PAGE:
Asperger’s and the Emotional Cage
Having Asperger’s Syndrome can be challenging in a lot of ways. Many of them involve dealing with the neurotypical world and its strange (to those on the spectrum) ways and rules. Things that neurotypical individuals take for granted can be mysterious for us Aspies. A big challenge I’ve recently realized can be the expression of emotions.
Some people will look at those with Asperger’s and mistakenly think that we don’t have emotions or that said emotions are less than our neurotypical counterparts – at least until said emotions explode out. These people are horribly, horribly wrong. If anything, people with Asperger’s feel emotions more deeply. I’ll often find myself hurt about something for days while the other person has forgotten about the incident ten minutes later. The trouble is that Aspies often find themselves unable to express those emotions.
Think of an Aspie’s emotions as being hidden behind a big sheet of tinted, sound-proof glass. You stand on one side and the Aspie’s emotions are on the other side. Through the tinted glass, you might be able to make out some shapes on the other side, but you won’t see it clearly. Meanwhile, the Aspie on the other side is trying desperately to communicate how he or she feels. Talking doesn’t seem to work and small movements seem to be lost on the other side as well. Big movements might work, but lack any form of subtly.
An observer on the other side of the glass might mistake the lack of small movements/sounds for a lack of emotions – until the Aspie makes big movements or big sounds that get through the sound-proof glass. The neurotypical observers are surprised but the Aspie is frustrated. It’s like living in an emotional cage.
Personally, I’ve recognized this tendency with me since before I heard about Asperger’s Syndrome. My go-to method for conflict resolution is keeping quiet. I’ve always done this because I’m afraid of becoming so upset that I shout something that I don’t really mean. I’ve found that NHL – who is obviously less adept at expressing his emotions having had less time to practice – is prone to this. He’ll get upset over an issue (say, being made to go on a family walk when he just wants to play video games) and will shout things like “I hate you” and “I’m going to kick you” instead of calmly discussing his feelings.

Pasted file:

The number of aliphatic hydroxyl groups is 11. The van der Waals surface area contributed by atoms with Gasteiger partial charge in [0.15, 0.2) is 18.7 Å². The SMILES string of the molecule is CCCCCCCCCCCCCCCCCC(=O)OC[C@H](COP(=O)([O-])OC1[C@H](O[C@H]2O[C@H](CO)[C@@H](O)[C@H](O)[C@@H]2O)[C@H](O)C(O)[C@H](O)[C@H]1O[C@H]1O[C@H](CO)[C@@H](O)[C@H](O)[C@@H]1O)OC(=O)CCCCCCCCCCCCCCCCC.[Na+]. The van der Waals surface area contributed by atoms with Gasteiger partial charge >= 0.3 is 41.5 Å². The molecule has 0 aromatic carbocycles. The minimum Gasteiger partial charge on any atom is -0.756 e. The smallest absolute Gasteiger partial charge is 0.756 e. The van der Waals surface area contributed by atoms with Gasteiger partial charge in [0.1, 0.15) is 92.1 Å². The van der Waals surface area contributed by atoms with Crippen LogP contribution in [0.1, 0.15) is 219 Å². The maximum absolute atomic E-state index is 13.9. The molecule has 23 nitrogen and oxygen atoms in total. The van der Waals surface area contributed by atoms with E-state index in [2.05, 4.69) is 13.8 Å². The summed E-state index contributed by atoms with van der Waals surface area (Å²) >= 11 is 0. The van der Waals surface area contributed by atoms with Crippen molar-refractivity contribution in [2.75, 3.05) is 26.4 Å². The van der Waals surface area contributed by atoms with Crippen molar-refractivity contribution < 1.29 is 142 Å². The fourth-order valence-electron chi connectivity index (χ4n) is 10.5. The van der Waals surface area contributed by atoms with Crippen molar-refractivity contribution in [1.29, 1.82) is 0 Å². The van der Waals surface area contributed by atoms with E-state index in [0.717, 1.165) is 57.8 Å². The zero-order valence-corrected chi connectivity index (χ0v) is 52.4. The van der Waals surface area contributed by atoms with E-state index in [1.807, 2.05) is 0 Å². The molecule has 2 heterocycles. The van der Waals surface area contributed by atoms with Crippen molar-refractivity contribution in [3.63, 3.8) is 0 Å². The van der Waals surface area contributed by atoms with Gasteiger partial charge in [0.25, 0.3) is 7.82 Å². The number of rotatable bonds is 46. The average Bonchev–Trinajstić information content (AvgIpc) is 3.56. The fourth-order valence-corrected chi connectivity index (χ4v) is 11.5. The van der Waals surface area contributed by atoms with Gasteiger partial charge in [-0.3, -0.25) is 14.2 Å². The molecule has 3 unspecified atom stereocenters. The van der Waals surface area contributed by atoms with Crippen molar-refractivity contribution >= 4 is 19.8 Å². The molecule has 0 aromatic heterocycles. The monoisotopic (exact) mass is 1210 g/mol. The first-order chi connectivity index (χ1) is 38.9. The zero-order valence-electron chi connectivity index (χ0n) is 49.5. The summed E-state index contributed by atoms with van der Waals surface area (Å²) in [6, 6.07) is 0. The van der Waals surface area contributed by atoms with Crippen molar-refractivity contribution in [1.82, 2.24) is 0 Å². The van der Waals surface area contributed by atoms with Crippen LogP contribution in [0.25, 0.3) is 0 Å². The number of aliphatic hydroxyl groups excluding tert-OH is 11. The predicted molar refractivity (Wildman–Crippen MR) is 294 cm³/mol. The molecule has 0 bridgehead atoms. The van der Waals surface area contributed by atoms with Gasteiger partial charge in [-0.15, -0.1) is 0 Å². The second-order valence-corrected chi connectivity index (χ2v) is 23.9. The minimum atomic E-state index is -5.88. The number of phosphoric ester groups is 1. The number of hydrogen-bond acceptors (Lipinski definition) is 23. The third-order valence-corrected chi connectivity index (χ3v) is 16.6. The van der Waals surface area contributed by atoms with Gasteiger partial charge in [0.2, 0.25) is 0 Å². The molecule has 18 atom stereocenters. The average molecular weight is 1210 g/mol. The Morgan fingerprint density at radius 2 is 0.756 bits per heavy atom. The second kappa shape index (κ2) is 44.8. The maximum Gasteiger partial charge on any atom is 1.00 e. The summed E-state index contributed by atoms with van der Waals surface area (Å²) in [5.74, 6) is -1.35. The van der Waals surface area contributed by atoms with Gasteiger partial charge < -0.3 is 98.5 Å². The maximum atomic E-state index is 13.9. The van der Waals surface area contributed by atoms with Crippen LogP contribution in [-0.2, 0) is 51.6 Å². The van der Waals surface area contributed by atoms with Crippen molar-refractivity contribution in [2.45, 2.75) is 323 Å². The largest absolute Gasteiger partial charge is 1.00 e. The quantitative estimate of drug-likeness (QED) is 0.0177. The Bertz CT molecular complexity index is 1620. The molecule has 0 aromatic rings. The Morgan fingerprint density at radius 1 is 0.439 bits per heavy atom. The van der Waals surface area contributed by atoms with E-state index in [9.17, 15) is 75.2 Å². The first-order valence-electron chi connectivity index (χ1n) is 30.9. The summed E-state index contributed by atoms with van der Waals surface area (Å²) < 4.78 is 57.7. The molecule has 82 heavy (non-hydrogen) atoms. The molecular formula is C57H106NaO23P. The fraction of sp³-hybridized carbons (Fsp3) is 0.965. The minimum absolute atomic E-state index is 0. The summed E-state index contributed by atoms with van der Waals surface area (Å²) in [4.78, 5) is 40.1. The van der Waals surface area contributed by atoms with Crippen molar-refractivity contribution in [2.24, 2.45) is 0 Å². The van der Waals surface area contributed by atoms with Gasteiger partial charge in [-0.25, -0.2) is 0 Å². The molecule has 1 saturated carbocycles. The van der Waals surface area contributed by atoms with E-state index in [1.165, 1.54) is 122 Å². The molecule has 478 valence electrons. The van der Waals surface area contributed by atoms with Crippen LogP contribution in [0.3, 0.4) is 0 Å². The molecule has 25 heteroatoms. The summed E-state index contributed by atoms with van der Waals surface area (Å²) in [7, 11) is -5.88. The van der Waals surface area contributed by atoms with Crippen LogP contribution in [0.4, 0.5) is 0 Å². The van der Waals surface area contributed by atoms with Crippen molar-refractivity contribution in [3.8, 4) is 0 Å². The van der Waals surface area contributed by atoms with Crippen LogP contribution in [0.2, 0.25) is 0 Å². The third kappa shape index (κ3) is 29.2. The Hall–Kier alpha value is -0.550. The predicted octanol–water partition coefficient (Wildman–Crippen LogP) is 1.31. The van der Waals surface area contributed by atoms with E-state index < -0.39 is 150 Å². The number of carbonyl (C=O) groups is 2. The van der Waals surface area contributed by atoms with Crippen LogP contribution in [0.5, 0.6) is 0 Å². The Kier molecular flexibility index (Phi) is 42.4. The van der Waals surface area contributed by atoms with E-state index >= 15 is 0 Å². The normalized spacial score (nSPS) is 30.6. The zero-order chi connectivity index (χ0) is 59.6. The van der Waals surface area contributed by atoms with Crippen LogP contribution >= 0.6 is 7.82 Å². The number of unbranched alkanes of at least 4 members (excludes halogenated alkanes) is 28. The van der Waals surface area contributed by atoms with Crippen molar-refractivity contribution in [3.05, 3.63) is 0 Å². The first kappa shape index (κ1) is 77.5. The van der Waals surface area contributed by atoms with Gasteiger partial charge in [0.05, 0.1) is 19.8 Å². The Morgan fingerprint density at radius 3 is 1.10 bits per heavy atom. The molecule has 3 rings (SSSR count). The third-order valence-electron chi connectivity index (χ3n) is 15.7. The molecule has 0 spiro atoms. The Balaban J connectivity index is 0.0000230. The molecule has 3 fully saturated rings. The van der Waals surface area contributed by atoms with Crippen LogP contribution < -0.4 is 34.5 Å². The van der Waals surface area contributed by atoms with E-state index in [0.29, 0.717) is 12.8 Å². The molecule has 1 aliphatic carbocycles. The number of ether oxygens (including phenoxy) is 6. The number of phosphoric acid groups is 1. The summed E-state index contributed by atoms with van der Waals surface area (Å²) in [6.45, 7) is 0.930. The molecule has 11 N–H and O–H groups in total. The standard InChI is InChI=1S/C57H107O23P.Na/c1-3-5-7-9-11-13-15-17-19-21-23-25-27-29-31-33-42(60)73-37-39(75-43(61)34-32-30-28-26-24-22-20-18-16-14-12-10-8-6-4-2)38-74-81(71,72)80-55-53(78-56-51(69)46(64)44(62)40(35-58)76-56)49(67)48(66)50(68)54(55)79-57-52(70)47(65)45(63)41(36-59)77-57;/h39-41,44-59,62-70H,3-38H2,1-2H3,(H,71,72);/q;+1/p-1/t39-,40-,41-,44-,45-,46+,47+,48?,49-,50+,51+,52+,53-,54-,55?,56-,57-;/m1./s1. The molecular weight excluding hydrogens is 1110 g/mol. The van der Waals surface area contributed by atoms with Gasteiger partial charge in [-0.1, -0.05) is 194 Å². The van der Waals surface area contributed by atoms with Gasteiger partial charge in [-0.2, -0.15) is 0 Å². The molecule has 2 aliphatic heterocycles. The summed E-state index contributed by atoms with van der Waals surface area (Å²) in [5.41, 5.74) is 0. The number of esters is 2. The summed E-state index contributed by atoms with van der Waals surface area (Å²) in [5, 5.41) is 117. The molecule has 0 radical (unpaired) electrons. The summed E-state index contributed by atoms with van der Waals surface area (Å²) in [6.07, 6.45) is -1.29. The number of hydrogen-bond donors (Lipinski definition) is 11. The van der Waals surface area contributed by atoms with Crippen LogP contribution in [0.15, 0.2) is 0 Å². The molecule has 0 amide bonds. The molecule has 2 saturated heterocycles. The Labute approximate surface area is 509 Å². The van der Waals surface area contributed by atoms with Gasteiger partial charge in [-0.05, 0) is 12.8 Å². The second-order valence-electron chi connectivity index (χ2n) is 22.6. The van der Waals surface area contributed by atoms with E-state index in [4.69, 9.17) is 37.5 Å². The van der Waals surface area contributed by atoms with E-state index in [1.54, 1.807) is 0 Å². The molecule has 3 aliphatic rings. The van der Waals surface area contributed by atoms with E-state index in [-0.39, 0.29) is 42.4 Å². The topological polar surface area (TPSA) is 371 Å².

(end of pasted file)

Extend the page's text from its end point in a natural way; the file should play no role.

Outbursts aside, however, I’ll often plan out arguments in my head. I’ll lay out reasons why I feel a particular way, what the person did to make me feel this way, and the resolution I’m looking for. The arguments are all there in my head, but when they come out of my mouth they get garbled and are less than persuasive. It’s like being able to imagine a perfect drawing in your head but only being able to draw a stick figure – and a poor one at that.
It’s not just my own emotions that I have trouble with but expressing empathy for others’ emotions. Plenty of times, B will have something going wrong, she’ll look to me for sympathy, and will find none. That’s not because I have no sympathy for her. I do, but I just don’t have the words to express it. I’m standing behind that tinted-glass cage screaming how I feel but all that comes out is a muffled “sorry.” I’m frustrated because I can’t express how I feel and B’s frustrated that I’m not showing sympathy for her situation.
Interestingly enough, I feel much more at home expressing emotions in writing. There’s no immediate pressure to put the perfect words to my feelings. I can write, delete, and rewrite how I feel before sending it on to the recipient. It’s no wonder that I feel more at home in the online world than in the “real” world and that I feel more social on social media than when face to face.
All in all, having Asperger’s can be frustrating to all involved when it comes to expression of emotions. Aspies can easily be misunderstood and thought of as having no real emotions when the opposite is true. We Aspies feel deeply but just can’t find the words to express those feelings. The next time you find yourself dealing with an Aspie, keep this in mind and be patient as they try to express themselves from behind their emotional cage.
NOTE: The “Asperger’s Emotional Cage” image above is composed of four emoticon images by nicubunu that are available from OpenClipArt.org: “Laughing Face“, “Crying Face“, “Loving Face“, and “Question Face.”